By Song-Ly Tran
With two-thirds of my internship behind me, I made my way for the first time to the Raoul Wallenberg Centre for Human Rights’ office located in a nondescript building of grey stone slabs across from the Plamondon metro station. On the second floor, I followed thin black arrows printed on standard eight and a half by eleven sheets of paper taped to the walls toward door 205. Upon entry, I took notice of the vacant reception desk, the silence and, most immediately, the frames, documents and memorabilia amassed in every corner of the space completely bathed in sunlight.
Through to the hallway was Professor Irwin Cotler’s, the Centre’s founder and International Chair, appointment certification to his post as the Minister of Justice and Attorney General of Canada, a copy of the Canadian Charter of Rights and Freedoms signed all along its borders, and articles written by or about Cotler: “Still getting it wrong on wrongful convictions”, “Cotler stays on the case”, “Falun Gong practitioner set free”, “Cotler plans crackdown on human trafficking”, “How Canada Can Combat The Iranian Threat”, “Comment juger un juge”, “Cerebral justice minister shows off athletic prowess” (subheading: “Cotler takes on Israeli pro in table tennis match at Maccabiah Games”), and “New hope for peace: Cotler”, among countless others. Mid-wandering, I met Brandon Golfman, legal and communications associate, who told me over a more formal tour that Colter kept everything and remembered everything; he has a photographic memory. The professor’s office is piled high with papers, apparently labelled according to placement (top right corner of desk or chair on far left side, for instance). This filing method is unique to Colter who, as Brandon attested, can precisely recall the composition of each stack.
Recollection skills aside, what struck me was the office in its entirety which presents as a collection of Cotler’s work throughout the years. This dual museum exhibition and storage unit offers glimpses into his life as a constitutional and comparative law scholar, parliamentarian, international human rights lawyer, mentor, advocate, and friend to many. Having yet to meet him, the place seemed to me as a physical proxy of a one-of-a-kind individual so remarkably dedicated that his efforts have materialised and been recorded and commemorated by writers across the globe. Truly inspiring. And the work continues. With Brandon Silver, director of policy and projects, Colter tirelessly (and successfully) advocated in Parliament and across the Centre’s network for Vladimir Kara-Murza, Russian political prisoner, to be granted honorary citizenship in Canada.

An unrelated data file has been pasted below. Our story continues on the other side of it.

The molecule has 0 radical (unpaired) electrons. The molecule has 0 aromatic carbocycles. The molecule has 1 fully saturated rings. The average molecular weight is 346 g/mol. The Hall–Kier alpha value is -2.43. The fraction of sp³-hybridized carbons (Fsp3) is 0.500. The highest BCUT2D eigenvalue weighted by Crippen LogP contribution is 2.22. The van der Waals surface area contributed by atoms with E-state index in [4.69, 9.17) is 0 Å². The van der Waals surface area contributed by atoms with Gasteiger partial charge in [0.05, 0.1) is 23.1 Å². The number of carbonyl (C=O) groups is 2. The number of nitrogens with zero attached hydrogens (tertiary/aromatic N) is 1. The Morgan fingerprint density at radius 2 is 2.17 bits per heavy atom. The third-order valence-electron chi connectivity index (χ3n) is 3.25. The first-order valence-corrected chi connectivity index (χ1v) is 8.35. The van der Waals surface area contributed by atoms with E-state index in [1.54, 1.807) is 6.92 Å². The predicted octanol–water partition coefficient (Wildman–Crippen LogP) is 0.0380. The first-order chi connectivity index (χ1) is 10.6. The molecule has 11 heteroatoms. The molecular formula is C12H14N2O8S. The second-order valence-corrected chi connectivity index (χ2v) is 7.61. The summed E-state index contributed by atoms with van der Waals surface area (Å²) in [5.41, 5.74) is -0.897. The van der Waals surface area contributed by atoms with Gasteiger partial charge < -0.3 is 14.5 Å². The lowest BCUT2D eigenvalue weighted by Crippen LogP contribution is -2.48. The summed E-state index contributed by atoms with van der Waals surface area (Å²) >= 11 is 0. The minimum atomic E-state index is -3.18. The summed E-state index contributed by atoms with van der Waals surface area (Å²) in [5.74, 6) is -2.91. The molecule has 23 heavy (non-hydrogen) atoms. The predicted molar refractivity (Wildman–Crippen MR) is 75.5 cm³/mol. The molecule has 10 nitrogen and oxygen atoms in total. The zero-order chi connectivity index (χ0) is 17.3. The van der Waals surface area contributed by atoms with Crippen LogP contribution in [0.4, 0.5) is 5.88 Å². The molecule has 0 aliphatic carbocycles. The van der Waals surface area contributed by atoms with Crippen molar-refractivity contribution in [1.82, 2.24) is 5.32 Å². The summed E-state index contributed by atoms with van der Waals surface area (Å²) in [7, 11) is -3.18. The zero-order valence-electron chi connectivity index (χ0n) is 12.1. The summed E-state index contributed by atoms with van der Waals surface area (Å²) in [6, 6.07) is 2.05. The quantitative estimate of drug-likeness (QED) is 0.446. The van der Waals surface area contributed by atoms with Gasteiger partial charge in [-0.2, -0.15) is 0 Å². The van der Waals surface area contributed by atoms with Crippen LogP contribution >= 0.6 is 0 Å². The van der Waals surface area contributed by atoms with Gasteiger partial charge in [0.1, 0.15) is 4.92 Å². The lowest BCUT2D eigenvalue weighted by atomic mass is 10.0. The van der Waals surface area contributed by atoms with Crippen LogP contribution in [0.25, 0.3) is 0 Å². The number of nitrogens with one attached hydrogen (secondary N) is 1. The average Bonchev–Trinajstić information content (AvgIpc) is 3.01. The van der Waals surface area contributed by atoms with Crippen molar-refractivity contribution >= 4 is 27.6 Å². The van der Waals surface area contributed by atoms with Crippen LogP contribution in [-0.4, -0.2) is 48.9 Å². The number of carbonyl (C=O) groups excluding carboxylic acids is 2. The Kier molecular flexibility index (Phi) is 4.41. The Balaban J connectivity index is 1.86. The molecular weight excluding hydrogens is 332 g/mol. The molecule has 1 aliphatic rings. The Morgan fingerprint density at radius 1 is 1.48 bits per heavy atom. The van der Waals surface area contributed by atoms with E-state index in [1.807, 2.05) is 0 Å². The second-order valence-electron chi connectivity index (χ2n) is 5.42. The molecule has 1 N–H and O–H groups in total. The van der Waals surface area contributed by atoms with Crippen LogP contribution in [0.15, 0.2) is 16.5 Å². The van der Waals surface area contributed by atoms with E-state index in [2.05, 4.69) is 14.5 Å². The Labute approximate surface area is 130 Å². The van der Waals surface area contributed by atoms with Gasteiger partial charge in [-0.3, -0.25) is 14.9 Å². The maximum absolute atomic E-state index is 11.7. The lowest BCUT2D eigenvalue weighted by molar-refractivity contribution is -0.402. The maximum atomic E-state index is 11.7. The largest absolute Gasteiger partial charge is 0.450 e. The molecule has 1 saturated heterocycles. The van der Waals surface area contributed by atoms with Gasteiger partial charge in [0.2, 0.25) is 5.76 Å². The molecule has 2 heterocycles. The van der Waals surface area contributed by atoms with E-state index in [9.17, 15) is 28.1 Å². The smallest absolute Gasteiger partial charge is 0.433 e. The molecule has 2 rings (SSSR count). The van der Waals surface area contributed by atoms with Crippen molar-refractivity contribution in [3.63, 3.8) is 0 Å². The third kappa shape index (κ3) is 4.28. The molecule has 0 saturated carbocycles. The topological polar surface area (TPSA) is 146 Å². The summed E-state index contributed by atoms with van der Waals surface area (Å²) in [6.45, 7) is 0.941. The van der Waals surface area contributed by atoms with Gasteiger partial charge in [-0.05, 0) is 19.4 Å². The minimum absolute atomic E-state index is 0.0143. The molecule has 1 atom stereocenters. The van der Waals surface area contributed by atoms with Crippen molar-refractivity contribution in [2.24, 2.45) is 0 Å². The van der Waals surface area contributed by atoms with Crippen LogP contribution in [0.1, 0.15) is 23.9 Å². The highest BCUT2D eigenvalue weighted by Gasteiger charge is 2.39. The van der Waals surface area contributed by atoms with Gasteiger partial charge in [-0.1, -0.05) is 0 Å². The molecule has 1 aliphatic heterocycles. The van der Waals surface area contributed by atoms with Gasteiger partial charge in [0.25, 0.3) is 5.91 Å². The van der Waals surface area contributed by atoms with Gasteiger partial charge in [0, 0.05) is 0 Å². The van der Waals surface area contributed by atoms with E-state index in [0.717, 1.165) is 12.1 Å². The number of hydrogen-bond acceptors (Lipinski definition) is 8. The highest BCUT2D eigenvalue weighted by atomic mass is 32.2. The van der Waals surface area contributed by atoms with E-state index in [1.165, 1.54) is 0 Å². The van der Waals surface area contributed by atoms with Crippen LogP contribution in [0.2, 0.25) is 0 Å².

Later in the day, my fellow legal intern, Ella Johnson, and I were surprised and delighted to encounter the professor, arms full of various documents, who was stopping by the office before heading off to Ottawa. Despite his tight schedule, he took the time to greet us and ask us about ourselves. And as he chatted with Simone Hanchet, communications director, Jeremy Assaly, communications and operations manager, and both Brandons down the hall, a humorous slice-of-life interaction — and testament to Colter’s kind and sunny disposition — unfolded. I paraphrase below:
Prof (as he is referred to around the Centre): He can call me today, even on my way to Ottawa.
Simone: He can’t call today; he’s in a bunker.
Prof: They once tried to get me in a bunker to read a document. Nothing in that document was secret. Anyone could have read its contents in the New York Times. If it was published tomorrow, no one would be surprised…
During a meeting the next day, Gila Cotler, the Centre’s chief executive officer and the professor’s daughter, told us we were the highlight of his day. Without a doubt, he was the highlight of ours as well. Over these past eight weeks, under the supervision of Mutasim Ali, legal counsel at the Centre, Ella and I had the chance to research and draft a targeted sanction submission to the Government of Canada addressing the current war in Sudan, more precisely in hopes of halting funding streams to the belligerent parties. I intend to elaborate and reflect on the substance of this work in my second blog post… But, for now, I would like to note the grandeur of this relatively small (in size) organisation, the breadth and impact of its work, and the exceptional people at and building upon its foundation. I can wholeheartedly affirm that any law student would be lucky to count themselves among them, even if only for twelve weeks.